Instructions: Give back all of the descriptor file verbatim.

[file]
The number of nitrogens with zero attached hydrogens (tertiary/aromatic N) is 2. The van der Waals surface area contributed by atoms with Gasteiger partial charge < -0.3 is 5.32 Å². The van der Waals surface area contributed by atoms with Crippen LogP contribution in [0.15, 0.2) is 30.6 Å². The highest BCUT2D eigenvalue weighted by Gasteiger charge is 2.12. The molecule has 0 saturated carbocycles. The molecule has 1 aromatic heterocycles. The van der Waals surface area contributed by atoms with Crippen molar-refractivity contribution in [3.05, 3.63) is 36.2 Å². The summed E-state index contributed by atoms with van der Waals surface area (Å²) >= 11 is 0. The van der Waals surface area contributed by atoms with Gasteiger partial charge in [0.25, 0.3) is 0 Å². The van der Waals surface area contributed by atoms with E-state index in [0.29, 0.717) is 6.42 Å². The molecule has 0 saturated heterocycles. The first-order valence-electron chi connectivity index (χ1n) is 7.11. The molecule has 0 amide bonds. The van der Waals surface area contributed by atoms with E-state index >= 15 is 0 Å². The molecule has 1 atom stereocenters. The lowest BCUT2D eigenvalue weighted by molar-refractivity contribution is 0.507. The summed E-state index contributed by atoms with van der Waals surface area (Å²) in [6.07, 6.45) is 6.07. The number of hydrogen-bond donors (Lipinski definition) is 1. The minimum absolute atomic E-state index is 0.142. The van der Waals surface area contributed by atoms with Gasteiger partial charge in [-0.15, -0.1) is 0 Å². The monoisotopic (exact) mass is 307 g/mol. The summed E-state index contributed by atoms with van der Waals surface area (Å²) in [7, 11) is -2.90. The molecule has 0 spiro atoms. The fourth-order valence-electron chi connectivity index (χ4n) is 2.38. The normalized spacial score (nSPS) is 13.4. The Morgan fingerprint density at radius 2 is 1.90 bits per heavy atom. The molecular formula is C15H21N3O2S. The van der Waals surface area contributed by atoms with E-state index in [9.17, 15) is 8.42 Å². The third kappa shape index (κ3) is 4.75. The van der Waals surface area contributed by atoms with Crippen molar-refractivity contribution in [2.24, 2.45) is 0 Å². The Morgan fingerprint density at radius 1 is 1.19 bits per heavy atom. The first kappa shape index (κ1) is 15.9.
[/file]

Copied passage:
The number of nitrogens with zero attached hydrogens (tertiary/aromatic N) is 2. The van der Waals surface area contributed by atoms with Gasteiger partial charge < -0.3 is 5.32 Å². The van der Waals surface area contributed by atoms with Crippen LogP contribution in [0.15, 0.2) is 30.6 Å². The highest BCUT2D eigenvalue weighted by Gasteiger charge is 2.12. The molecule has 0 saturated carbocycles. The molecule has 1 aromatic heterocycles. The van der Waals surface area contributed by atoms with Crippen molar-refractivity contribution in [3.05, 3.63) is 36.2 Å². The summed E-state index contributed by atoms with van der Waals surface area (Å²) >= 11 is 0. The van der Waals surface area contributed by atoms with Gasteiger partial charge in [0.25, 0.3) is 0 Å². The van der Waals surface area contributed by atoms with E-state index in [0.29, 0.717) is 6.42 Å². The molecule has 0 saturated heterocycles. The first-order valence-electron chi connectivity index (χ1n) is 7.11. The molecule has 0 amide bonds. The van der Waals surface area contributed by atoms with E-state index >= 15 is 0 Å². The molecule has 1 atom stereocenters. The lowest BCUT2D eigenvalue weighted by molar-refractivity contribution is 0.507. The summed E-state index contributed by atoms with van der Waals surface area (Å²) in [6.07, 6.45) is 6.07. The number of hydrogen-bond donors (Lipinski definition) is 1. The minimum absolute atomic E-state index is 0.142. The van der Waals surface area contributed by atoms with Gasteiger partial charge in [-0.15, -0.1) is 0 Å². The monoisotopic (exact) mass is 307 g/mol. The summed E-state index contributed by atoms with van der Waals surface area (Å²) in [7, 11) is -2.90. The molecule has 0 spiro atoms. The fourth-order valence-electron chi connectivity index (χ4n) is 2.38. The normalized spacial score (nSPS) is 13.4. The Morgan fingerprint density at radius 2 is 1.90 bits per heavy atom. The molecular formula is C15H21N3O2S. The van der Waals surface area contributed by atoms with E-state index in [9.17, 15) is 8.42 Å². The third kappa shape index (κ3) is 4.75. The van der Waals surface area contributed by atoms with Crippen molar-refractivity contribution in [2.24, 2.45) is 0 Å². The Morgan fingerprint density at radius 1 is 1.19 bits per heavy atom. The first kappa shape index (κ1) is 15.9.